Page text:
Living with Fibromyalgia means making a lot of adjustments and complete life change so that you can make things better for you in the long run. Having a doctor with a good understanding of Fibromyalgia is the key to getting you the right help and treatments and medications. Fibromyalgia is widespread pain, and people with this condition may also be experiencing.

Extreme tiredness 

Muscle stiffness

Difficulty sleeping

Mouth ulcers

Increased sensitivity to pain

Brain fog ( memory and concentration)

Headaches and migraines

Treatments tend to be a combination of antidepressants and painkillers, but this can be a long process to find the right medications what work for you. Lifestyle changes, relaxation techniques, and exercise to try and stay mentally positive can all help in reducing pain. 

There can be so many causes for Fibromyalgia and is thought to be related to abnormal chemicals in the brain and changes in the central nervous system what processes pain messages carried around the body. Its also suggested that’s some people are more likely to develop it because of genes inherited from their parents. In many cases, the condition appears to be triggered by a physically or emotionally stressful event such as:

Having an operation or repeated surgeries 

Traumatic injury

An injury or infection

Emotional or physical abuse

Anxiety or depression

Autoimmune disorders such as Lupus

Fibromyalgia can be difficult to manage and difficult to understand as it is a syndrome; each person will experience a different symptom. Treatment may include some of the following:




Chiropractic care 

When you are diagnosed with this disease, you will need to aim to reduce stress and improve positive, mindful behaviours as hard as it is because every day is different and also depending on flares up and how you manage them. You will need to learn coping skills and relaxation exercises. 

Changing your diet to help improve your symptoms with Fibromyalgia:

Avoiding foods that have gluten in, studies have shown sensitivity to Fibromyalgia. Avoid caffeine, eggs, red meat and dairy products as these can all help in reducing some symptoms.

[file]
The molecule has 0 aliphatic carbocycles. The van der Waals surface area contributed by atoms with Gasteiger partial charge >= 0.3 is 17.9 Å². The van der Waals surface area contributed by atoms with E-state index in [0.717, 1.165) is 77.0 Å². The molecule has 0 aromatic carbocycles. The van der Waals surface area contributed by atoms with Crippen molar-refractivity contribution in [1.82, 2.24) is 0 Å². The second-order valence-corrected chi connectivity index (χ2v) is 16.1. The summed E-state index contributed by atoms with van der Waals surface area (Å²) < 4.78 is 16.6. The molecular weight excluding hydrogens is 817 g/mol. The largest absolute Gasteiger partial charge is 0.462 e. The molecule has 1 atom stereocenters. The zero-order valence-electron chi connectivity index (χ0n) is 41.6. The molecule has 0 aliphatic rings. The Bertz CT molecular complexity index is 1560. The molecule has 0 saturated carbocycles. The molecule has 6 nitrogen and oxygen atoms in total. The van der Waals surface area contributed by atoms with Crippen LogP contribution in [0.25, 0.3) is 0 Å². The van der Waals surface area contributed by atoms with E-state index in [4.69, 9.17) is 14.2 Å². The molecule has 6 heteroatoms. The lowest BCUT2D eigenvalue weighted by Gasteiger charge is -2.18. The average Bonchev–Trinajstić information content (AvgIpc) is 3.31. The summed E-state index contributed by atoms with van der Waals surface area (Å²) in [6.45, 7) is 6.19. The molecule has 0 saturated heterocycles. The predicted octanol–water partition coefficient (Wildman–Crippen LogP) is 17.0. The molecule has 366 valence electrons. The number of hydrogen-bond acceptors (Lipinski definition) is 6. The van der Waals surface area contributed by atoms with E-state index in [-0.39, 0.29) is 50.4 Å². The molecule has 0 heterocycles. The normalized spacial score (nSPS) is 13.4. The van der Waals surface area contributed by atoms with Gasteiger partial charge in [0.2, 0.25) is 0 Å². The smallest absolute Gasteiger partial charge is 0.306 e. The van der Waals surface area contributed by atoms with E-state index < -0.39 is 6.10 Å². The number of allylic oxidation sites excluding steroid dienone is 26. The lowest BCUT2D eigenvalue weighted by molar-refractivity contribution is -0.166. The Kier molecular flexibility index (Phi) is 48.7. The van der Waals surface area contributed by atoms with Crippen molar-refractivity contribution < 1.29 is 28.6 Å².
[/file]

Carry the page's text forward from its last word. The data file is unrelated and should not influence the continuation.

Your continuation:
High energy foods that are low in sugar foods such as almonds, beans, oatmeal, avocado and tofu contain plenty of fibre but no added sugar. These can help boost energy throughout the day.

Cutting out Aspartame can reduce pain significantly.

Eating more seeds and nuts, fresh fruits and vegetables. Adding whole grains, healthy fats, low fat, and lean protein such as chicken or fish all help with keeping you fit and healthy.

Fibromyalgia feels like at its worse that you have had the life sucked out of you and your whole body is in excreting pain, and it can be debilitating. Because people cannot see what is going on, they do not understand what you are going through because it isn’t visible. One day pain levels might be mild and low level, and you can function and another day it feels like you have been slammed into by a bus. When you Fibromyalgia is at its worst, it is difficult to sleep and exercise and staying in the same position for long periods casques stiffness and more pain.

Going easy on yourself and mindfully moving your body is much different than exercising or working out. This is about tuning into your body and asking yourself what you need and what can make things easier for you. Trying mediation to help you become present and aware is a start to help your mind and body feel good. Self-love is a personal journey, and when you have had a complete life change, you need to explore new things to see what works for you and what doesn’t.

If you are in a lot of pain all the time and can manage small yoga movements to help stretch muscles maybe try this, you don’t have to join a class if you are conscious or have disabilities you can try it at home on tablet and there so many to download for beginners. 

Booking some sessions for Behaviour modification ( CBT) therapy could help, and it aims to help:

Reduce negative, stress or pain-increasing behaviours and improve positive, mindful practices. It includes learning new coping skills and relaxation techniques.

Speak with your GP so he/she can point you in the right direction.